Andrei Frumusanu - Tuesday, December 3, 2019 - linkI left back in November 2017 and avoided coverage till now due to any conflict of interest. The A-Series is beyond the horizon of future knowledge I had from back then so it was new to me, I don't have any more info beyond my estimates that I wrote.
Vivante is effectively dead and so is the Videocore lineup, the best case scenario here is a 50/50 split with Arm. The CPU I thing I don't think it's a limitation as long as the GPU in fact does deliver on competitive PPA.
ZolaIII - Tuesday, December 3, 2019 - linkI wouldn't exactly say Unisoc adoption of it would have a small impact (tho they are still recovering from bad Intel's influence) nor would I write of possibility of HiSilicone adoption (more so as they are keen on ARM for US ban compliance & after all Chinese IPO owns Imagination now). Actually this is going so far right now that RISC V foundation is moving out of US to neutral grounds to ensure that same fate that struck the ARM cannot happen to them.
vladx - Wednesday, December 4, 2019 - linkARM is also planning to move remaining R&D centers from US to avoid any chance of US ban in the future.
vladx - Wednesday, December 4, 2019 - linkDid anyone use Vivante designs in their SoCs in the past 3 years or so?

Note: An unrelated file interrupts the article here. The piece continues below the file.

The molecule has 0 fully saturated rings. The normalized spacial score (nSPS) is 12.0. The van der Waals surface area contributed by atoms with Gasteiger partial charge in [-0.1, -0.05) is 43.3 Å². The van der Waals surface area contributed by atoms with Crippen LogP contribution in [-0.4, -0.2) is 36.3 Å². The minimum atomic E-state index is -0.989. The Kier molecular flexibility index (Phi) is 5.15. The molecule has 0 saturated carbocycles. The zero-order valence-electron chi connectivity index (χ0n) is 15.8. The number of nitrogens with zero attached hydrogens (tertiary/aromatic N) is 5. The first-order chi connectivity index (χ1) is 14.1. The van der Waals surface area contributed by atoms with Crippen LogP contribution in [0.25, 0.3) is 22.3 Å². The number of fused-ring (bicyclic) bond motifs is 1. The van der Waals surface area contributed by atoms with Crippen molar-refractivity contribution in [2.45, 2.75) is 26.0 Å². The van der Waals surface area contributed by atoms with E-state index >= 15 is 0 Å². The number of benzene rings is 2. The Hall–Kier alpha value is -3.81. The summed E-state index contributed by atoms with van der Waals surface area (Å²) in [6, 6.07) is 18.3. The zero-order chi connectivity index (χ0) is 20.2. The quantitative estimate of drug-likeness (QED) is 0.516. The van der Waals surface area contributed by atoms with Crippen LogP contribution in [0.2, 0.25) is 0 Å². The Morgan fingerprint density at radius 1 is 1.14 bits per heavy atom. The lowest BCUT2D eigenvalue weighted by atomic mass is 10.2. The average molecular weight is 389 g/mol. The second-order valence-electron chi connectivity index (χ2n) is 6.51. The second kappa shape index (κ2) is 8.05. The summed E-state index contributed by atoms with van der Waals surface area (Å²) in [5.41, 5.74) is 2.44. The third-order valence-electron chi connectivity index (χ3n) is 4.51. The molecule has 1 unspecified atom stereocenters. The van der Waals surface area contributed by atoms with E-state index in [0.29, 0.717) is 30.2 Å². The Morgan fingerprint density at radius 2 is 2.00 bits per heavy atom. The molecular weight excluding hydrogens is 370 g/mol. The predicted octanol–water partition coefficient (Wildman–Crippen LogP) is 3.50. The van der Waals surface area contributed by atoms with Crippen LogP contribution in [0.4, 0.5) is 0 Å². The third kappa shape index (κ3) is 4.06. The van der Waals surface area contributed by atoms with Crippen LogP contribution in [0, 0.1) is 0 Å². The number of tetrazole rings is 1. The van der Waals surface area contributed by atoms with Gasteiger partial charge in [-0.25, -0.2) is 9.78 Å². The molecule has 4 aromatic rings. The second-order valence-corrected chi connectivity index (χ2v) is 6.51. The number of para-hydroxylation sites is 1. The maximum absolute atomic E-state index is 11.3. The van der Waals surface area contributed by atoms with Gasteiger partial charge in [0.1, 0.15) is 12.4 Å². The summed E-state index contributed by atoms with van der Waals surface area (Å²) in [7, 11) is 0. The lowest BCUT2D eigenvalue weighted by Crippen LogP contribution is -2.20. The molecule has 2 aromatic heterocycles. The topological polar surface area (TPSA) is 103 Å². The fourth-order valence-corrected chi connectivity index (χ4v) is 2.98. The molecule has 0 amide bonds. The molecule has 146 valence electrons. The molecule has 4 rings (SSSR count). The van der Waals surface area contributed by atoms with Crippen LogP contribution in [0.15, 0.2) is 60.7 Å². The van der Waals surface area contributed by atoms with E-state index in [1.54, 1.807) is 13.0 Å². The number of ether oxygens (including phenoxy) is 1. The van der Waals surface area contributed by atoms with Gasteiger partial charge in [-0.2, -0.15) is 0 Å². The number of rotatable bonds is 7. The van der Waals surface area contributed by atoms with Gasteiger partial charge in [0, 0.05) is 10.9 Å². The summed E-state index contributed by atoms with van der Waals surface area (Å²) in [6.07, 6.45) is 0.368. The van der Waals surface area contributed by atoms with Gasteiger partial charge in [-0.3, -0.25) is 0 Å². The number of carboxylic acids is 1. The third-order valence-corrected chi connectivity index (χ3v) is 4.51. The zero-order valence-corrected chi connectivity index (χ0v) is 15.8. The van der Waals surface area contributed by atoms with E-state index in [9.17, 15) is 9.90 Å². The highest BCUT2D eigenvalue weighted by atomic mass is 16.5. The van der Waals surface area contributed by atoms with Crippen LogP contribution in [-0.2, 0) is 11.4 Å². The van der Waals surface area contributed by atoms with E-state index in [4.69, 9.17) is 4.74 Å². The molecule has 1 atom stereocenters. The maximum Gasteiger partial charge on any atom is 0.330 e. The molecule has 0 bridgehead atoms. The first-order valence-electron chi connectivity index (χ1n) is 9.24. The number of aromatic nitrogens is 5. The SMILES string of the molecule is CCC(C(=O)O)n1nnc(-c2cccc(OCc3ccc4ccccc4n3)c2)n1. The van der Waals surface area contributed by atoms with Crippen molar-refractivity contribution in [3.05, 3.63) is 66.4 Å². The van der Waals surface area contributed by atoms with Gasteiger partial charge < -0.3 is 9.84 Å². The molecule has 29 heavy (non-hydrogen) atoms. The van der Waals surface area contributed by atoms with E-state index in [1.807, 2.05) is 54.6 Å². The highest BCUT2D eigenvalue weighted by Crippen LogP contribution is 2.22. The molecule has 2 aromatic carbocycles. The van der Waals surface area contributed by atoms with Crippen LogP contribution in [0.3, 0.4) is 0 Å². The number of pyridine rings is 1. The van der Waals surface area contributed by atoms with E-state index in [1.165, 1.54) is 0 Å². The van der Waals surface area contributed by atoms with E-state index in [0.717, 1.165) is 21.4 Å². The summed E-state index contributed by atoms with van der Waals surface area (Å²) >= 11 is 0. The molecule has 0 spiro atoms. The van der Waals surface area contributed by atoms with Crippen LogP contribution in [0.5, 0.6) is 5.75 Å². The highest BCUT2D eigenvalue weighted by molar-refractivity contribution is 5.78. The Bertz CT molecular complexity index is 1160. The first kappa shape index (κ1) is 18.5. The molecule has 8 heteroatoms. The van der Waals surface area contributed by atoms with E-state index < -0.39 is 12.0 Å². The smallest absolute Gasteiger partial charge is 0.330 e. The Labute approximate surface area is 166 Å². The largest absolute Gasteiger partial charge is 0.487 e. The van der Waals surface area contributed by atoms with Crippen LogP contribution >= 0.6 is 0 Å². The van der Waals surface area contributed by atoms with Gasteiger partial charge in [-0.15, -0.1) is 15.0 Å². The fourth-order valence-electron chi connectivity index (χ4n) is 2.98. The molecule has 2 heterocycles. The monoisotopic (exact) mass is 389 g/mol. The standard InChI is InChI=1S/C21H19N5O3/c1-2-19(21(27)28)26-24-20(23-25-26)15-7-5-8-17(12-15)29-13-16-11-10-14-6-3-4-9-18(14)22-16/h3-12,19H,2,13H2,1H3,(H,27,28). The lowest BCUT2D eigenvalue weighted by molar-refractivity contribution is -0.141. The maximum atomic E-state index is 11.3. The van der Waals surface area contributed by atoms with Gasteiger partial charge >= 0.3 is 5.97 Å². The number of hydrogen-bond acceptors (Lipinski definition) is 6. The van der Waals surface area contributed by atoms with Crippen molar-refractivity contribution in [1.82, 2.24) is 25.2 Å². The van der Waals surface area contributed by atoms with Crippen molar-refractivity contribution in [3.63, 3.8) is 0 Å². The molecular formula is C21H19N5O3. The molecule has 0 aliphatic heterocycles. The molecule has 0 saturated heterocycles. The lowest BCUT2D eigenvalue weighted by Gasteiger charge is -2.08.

GruenSein - Tuesday, December 3, 2019 - linkUncertainties about ImgTech's claims and promises aside, I am wondering who is supposed to be the customer.
Apple is developing their own GPUs now.
Samsung is going with AMD's RDNA.
Qualcomm has their Adreno GPU.
HiSilicon is using ARM's Mali.
I fear that this will be a very niche product unless it absolutely dominates all other solutions.
Raqia - Tuesday, December 3, 2019 - linkIf they remain independent, I think it'll be anyone who wants something better than Mali or Intel that don't have their own GPU or haven't partnered up, so with Intel also designing their own GPU cores I guess the main customer would be Mediatek, and a handful of other even smaller licensees like Broadcom for things like its Raspberry Pi SoC, NXP, STM etc.
When compared to CPU designs which are becoming increasingly commoditized by ARM's freely licensed and very good SIP cores (with only nVidia and Apple doing their own custom cores in volume going forward), efficient GPU cores continue to be highly specialized and a well sought after technology. Imagination would also be a layup acquisition for any company besides Apple, AMD, or Qualcomm, so I could Intel, Samsung or ARM buying them in the future.
Raqia - Tuesday, December 3, 2019 - linkAlso Marvell and other TV / automakers.
name99 - Tuesday, December 3, 2019 - linkAmazon made a big deal about GPU support and AI inference in their Graviton 2 announcement. They might be an unexpected client?
(For that to work, however, IMG might have to be more flexible in terms of being willing to scale up/drop functionality to match AMZ's needs. They were apparently unwilling to be that flexible for Apple... But hey, near death experience can sometimes teach...)
mode_13h - Wednesday, December 4, 2019 - linkI'm sure Amazon is just talking about Nvidia and possibly AMD. Nvidia is officially supporting their software stack on ARM, and AMD's is opensource and could be recompiled for ARM (hey, it works on POWER!).